Volkswagen sell more Passats than BMW or Audi make cars, a staggering 1.1 million a year. The benchmark family-mobile is bought in huge numbers around the world – especially in the US and China.
After a week in the top spec GT estate, I think I can understand why. The Passat is the M&S of cars. It has a perceived quality in the UK which many people aspire too. BMW and Audi? Well, I guess they would be Waitrose. Skoda and Hyundai equals Tesco.
The British still believe a car says more about you than most of us would care to admit. And over the last 42 years, the Passat has built up an aura around itself that seems to appeal to that vast majority of people.
Our 4Motion GT model might be from M&S’s premium range but there are plenty of diesel-powered gems that cost much less lower down the range.
The bottom line is that the Passat is a class act. That’s especially true of this latest version which somehow manages to be all things to all people. Which I seem to remember is what VW was originally created to be…
Does my bum look big in this? No, I thought not. The Passat may have a 650-litre boot that swells to 1780-litres with the back seats folded flat but it still manages to contend for the rear of the year in the estate category.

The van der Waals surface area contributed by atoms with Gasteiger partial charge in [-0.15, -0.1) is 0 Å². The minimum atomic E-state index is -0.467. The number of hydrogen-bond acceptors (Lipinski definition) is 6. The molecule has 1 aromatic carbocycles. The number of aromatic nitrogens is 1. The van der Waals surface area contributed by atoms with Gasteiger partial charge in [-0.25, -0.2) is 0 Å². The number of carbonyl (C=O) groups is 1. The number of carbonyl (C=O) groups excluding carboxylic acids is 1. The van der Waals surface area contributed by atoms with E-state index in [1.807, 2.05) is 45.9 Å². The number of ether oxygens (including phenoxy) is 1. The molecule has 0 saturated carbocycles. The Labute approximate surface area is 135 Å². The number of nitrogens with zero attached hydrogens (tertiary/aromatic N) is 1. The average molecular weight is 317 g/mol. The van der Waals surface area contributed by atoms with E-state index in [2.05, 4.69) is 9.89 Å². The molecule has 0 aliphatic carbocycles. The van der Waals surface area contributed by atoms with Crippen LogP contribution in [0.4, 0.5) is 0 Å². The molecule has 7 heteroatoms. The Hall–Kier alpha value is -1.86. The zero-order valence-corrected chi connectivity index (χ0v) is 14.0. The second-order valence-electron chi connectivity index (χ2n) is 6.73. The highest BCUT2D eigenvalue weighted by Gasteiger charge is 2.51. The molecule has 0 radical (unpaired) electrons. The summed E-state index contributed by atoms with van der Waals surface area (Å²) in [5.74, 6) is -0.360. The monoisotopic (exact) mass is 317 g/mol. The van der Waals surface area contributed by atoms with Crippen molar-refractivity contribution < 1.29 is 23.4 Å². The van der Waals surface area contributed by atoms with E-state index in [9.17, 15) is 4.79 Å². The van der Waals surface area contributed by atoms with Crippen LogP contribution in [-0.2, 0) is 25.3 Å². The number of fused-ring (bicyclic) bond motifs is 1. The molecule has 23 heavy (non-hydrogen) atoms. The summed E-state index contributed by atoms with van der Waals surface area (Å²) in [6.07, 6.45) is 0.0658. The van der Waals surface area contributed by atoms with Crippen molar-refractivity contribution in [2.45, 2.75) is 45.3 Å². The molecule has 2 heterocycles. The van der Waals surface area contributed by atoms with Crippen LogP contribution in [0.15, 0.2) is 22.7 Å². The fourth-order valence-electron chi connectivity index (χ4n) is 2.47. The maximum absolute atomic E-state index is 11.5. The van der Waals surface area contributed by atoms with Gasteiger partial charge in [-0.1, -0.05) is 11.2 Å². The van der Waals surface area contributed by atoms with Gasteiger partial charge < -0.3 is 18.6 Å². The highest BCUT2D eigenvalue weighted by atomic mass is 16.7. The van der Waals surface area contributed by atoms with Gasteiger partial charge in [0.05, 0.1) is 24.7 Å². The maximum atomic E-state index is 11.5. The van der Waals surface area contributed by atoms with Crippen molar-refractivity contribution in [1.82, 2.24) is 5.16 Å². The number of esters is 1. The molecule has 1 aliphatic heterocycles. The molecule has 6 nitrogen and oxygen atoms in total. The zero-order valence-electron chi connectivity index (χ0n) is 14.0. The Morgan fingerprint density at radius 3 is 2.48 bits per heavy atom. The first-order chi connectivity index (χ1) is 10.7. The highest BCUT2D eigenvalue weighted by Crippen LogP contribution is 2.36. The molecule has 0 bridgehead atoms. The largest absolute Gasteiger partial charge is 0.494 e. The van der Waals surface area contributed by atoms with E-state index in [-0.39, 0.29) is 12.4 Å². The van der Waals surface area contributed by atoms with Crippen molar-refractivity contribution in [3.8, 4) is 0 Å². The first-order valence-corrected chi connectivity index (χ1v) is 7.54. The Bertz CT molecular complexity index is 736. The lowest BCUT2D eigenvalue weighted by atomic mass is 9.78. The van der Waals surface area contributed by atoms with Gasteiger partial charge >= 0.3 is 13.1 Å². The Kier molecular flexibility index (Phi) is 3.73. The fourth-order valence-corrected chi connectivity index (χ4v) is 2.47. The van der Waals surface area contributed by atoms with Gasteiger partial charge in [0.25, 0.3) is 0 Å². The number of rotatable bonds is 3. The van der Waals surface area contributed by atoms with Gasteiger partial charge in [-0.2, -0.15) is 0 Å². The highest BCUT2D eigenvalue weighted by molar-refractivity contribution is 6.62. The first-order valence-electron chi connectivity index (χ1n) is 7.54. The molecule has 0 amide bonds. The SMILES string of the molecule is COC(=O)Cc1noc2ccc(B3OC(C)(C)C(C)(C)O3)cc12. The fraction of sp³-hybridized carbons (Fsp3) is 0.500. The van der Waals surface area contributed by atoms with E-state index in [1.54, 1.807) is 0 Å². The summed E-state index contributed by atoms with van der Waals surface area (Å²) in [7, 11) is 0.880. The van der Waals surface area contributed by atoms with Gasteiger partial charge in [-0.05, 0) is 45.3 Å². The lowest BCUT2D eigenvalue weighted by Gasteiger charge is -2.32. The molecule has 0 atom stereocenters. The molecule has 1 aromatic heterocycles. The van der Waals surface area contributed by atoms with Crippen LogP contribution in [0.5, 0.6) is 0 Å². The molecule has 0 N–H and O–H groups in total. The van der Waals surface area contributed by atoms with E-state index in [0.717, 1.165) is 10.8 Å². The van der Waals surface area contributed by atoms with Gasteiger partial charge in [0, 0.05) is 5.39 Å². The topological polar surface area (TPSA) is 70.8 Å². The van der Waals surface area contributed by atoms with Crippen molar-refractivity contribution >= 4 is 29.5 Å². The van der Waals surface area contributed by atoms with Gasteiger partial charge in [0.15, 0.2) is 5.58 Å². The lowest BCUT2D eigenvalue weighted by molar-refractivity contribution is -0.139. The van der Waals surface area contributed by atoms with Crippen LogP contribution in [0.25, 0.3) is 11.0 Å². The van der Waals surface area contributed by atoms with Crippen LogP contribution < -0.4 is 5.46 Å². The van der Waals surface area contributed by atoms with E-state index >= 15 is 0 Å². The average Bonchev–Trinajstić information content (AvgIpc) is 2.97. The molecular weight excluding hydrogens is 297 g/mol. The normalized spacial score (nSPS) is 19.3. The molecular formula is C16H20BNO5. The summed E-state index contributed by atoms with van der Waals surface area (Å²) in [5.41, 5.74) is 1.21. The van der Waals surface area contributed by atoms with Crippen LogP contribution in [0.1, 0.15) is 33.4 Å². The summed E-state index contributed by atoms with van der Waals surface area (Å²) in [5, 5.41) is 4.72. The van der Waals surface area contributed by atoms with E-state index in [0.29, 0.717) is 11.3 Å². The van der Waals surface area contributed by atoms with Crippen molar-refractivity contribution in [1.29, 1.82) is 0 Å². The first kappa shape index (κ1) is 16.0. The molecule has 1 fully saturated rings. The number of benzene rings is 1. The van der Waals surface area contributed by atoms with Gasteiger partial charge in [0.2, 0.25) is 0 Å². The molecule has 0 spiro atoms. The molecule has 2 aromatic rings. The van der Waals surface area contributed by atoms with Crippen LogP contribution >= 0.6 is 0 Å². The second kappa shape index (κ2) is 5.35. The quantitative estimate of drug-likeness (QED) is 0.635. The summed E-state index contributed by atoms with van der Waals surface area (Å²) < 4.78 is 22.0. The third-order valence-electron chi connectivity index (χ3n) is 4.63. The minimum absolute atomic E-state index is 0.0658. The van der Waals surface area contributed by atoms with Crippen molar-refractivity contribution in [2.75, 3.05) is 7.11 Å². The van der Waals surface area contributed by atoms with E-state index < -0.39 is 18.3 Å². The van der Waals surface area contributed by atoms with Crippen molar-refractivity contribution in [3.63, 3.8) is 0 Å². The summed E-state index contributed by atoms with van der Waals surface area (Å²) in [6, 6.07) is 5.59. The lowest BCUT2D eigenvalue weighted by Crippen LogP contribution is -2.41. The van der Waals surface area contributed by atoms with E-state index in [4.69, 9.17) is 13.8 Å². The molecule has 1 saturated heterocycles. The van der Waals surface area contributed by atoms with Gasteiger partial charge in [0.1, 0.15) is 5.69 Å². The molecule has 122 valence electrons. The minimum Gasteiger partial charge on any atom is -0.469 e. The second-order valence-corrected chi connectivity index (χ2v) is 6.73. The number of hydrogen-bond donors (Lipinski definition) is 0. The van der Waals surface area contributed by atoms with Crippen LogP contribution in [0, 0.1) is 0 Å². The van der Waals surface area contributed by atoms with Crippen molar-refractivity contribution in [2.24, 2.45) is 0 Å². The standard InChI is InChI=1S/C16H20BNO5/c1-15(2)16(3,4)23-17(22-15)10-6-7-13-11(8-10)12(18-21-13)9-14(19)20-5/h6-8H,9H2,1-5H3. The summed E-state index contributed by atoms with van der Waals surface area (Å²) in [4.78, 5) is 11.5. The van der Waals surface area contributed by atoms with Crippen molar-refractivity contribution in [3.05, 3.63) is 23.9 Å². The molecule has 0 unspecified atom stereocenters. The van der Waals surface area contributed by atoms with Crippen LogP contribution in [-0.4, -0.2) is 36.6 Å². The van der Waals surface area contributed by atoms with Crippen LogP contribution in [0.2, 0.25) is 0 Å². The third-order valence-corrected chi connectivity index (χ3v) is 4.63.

In fact, the changes to this eight generation model are so subtle that it’s only the rear view that gives the games away. Check out those neat, slit-eyed exhaust slots on either side – as pretty as a Jaguar XF estate.
With four-wheel drive and 237bhp of power on tap in the Bi TDI, this may lead you to think that the latest Passat is having something of a mid-life crisis to coincide with mine.
Not so. The car doesn’t have the sporty edge of a BMW 3 Series and still feels like, well, a Passat. It’s a brilliant buy, hugely practical and well screwed together but there’s still a dollop of excitement missing in the driving experience…
Last day with the Leon ST – will it be a ‘yes’ or a ‘no’ vote? Hmm, tricky one but I think overall the Leon estate is a car I would recommend.
As a piece of eye candy it doesn’t really work for me but as a no-nonsense, practical estate, the latest edition to the Leon family is every inch as good as a Golf estate (and it costs less too).
The Leon doesn’t boast any seriously mouthwatering features – it just does everything an estate should do very well. Spacious, frugal and well-built, it would make a good addition to any family home.
Not on that, it isn’t a Ford or a Vauxhall – which means it also has a bit more street creed too. Go Scotland!
There’s something not quite right about the driving position in the SEAT. I’ve been wriggling around all week, trying to find the perfect spot but it has yet to happen. I am not sitting comfortably.
Car seats these days are soooo much better than they used to be. It’s not so long ago that all we had to fiddle with was a lever to go for and aft, and a tilt for the back of the seat. Actually, my 1972 Land Rover has neither.